New Delhi: Even before the Competition Commission of India (CCI) has disposed of a single case, it’s got into a tussle with its own appellate body.
CCI has filed an appeal in the Supreme Court against an order of the Competition Appellate Tribunal (Compat) over an interim ruling. According to a lawyer closely associated with the development, this will be the first time that the apex court will be asked to look into certain provisions of the Competition Act.
Appeals against CCI decisions are heard by Compat, a three-member tribunal that was set up last year under justice Arijit Pasayat.
The tussle relates to a complaint by Jindal Steel and Power Ltd (JSPL) filed with CCI, alleging that an agreement for supply of rails between Indian Railways and Steel Authority of India Ltd (SAIL) was anti-competitive and amounted to the abuse of a dominant position. While JSPL also makes rails, SAIL is sole supplier of these to the railways.
CCI decided there was a prima facie case and referred the matter to its director general (DG), investigations, in December. Before the DG could commence its inquiry, SAIL moved Compat, appealing against the CCI order. The tribunal allowed SAIL’s appeal and stayed the DG’s investigation on 15 February.
Further, Compat held that CCI could not become a party in an appeal before the tribunal.
“This is very wrong on Compat’s part as CCI should have been allowed to do its investigation,” said a senior CCI official, who did not want to be identified as he is not authorized to speak to the media. “At this rate, CCI and Compat will just keep playing ping-pong and no cases will get disposed.”
The apex court ruling in the case will help delineate the powers and functions of CCI and the tribunal, and decide the issue of whether Compat can stay an investigation in a prima facie case of competition law violation.
Though the Competition Act was passed in 2007 by Parliament, CCI only started hearing cases in May. So far, more than 30 cases are pending before the commission, but it has not passed final orders on any one of them.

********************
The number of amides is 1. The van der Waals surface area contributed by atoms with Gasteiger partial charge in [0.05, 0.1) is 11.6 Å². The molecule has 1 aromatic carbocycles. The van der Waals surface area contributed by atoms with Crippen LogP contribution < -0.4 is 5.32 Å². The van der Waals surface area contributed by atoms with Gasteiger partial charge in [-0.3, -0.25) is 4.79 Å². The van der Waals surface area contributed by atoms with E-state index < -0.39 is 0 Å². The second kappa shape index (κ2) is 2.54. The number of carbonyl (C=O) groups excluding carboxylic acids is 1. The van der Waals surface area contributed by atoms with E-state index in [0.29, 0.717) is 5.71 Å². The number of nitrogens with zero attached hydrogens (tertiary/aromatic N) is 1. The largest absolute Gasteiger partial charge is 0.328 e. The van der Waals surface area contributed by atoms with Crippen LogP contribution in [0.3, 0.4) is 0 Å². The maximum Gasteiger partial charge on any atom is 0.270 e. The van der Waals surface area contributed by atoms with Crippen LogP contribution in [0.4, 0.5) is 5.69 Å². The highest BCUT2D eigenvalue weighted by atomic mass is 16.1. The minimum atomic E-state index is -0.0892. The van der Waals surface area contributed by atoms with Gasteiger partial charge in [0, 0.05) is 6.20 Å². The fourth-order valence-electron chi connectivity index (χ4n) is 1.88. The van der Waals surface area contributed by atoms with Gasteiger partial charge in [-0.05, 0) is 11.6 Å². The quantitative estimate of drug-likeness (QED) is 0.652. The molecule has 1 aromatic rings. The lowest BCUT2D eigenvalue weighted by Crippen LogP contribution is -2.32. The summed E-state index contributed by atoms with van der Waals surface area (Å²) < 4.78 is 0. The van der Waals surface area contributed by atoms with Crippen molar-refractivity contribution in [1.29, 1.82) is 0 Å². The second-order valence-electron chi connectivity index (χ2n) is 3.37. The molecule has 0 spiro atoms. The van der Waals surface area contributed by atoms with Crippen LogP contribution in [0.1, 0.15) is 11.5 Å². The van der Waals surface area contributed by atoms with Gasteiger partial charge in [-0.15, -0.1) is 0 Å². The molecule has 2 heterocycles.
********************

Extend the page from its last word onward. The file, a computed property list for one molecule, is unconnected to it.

As per the legislative framework, CCI orders are subject to appeal at Compat and ultimately at the Supreme Court.
Dhanendra Kumar, chairman of CCI, did not respond to an email sent to him. Pasayat declined comment.
“While the Competition Act allows CCI to move the Supreme Court, both CCI and Compat should resolve the issue fast as more cases will come; such matters have long-term implications,” said Vinod Dhall, former CCI chairman.
Rahul Singh, who has taught competition law at National Law School of India University, Bangalore, and is currently training CCI staff, feels that courts in India should employ the US doctrine of deferential review.
“In this doctrine, courts give adequate value to the decision of expert bodies such as CCI. Contrary to deferential review, Indian courts have, in the past, applied the standard of what is called de novo review—here, the appellate authority is willing to start hearing the case from scratch. This perhaps explains why a multitude of Sebi (capital markets regulator Securities and Exchange Board of India) orders are often overturned by its appellate authority, the Securities Appellate Tribunal,” said Singh.
Such reversals lead to uncertainty and unpredictability, increasing transaction costs for stakeholders, he said.
CCI’s endeavour to seek legitimacy and credibility in the eyes of consumers here would mean getting courts to adopt some kind of deferential review.
Economic Law Practice is representing CCI, with Delhi litigation partner Tarun Gulati and Delhi competition partner Samir Gandhi being assisted by senior associate Neil Hildreth.